And then there is the spreading threat posed by IS-allied Boko Haram which has deployed suicide bombers–some of them young girls–outward from northeastern Nigeria and into Cameroon’s Région de l’Extrême-Nord, Niger’s southeastern Diffa region and southwestern Chad’s lac region,  all around the the Lake Chad basin.

My article analyses the recent history of salafist violence in this part of the world with the reasonings behind continuing, geographically escalating attacks on soft, civilian targets aimed at garnering attention with mass casualty events. As I began writing it in November in the aftermath of the Bamako attack, I didn’t game out things going as far afield as southern Côte d’Ivoire so quickly (though I did see things potentially reaching the Atlantic via Senegal which thus far thankfully hasn’t played out). Curiously, Ivorian forces are not part of the five-nation alliance of sorts that participate in Barkhane. It was simply a soft target in a weak state still recovering from a vicious set of civil wars which was ill prepared for an AQIM operation.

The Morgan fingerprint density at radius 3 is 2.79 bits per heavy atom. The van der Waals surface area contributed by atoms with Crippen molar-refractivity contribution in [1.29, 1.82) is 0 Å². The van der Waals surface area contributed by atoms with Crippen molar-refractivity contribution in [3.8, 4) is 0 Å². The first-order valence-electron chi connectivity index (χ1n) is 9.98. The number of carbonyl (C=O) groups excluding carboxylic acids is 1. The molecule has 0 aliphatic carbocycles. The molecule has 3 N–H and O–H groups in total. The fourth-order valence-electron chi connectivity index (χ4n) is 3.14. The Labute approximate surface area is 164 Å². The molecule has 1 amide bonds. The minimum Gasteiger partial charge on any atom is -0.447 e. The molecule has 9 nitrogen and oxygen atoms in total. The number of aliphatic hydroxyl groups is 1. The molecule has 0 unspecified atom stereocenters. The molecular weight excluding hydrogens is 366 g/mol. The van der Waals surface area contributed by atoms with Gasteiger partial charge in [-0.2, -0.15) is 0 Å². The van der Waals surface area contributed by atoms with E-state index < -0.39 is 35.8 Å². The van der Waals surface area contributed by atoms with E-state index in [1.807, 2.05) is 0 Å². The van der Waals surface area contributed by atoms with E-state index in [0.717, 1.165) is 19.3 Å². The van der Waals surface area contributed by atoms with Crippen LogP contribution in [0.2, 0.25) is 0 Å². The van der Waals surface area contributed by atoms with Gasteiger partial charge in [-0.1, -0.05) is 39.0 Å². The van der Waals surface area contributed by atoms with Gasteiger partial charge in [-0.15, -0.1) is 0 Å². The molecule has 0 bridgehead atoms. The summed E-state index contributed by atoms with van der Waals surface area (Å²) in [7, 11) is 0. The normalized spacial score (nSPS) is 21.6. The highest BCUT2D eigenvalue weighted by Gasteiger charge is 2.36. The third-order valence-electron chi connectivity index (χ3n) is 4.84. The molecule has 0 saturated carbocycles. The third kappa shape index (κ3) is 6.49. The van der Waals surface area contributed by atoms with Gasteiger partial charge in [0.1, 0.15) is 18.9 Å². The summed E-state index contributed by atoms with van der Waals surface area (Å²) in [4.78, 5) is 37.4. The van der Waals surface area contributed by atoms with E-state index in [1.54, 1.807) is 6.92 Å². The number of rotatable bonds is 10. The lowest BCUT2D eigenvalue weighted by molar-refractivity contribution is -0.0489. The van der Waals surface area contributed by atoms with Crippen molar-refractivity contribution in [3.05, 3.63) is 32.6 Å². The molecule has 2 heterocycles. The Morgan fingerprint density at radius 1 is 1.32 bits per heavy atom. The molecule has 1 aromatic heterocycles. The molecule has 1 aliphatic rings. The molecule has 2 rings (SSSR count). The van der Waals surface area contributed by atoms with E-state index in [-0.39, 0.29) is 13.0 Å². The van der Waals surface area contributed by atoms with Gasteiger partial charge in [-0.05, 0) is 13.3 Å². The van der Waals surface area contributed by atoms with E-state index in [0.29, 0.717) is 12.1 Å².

My Barhane piece in the March 2016 issue of Jane's Intelligence Review.

My Barhane piece in the March 2016 issue of Jane’s Intelligence Review.

In the core years of the terror wars after 9/11, Africa was always a seldom reported upon, low priority in comparison to the war Afghanistan and later Iraq. Sure, there was the State Department’s Pan-Sahel Initiative and then the Trans-Sahara Counter Terrorism Partnership but who–excluding think tank types–today even remembers these programs which effectively amounted to nil?

Written by derekhenryflood

April 3rd, 2016 at 3:03 pm

Mali’s Evolving Islamist Crisis

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Barcelona- I have a new article out today for IHS Jane’s Islamic Affairs Analyst (subscription only) based on my fieldwork in Mali in May and June and loads of armchair work in NYC and here in BCN. Though this shaky so-called unity government has been formed-which explicitly excludes northern salafi-jihadis from the outset-nothing on the ground has fundamentally changed in Mali.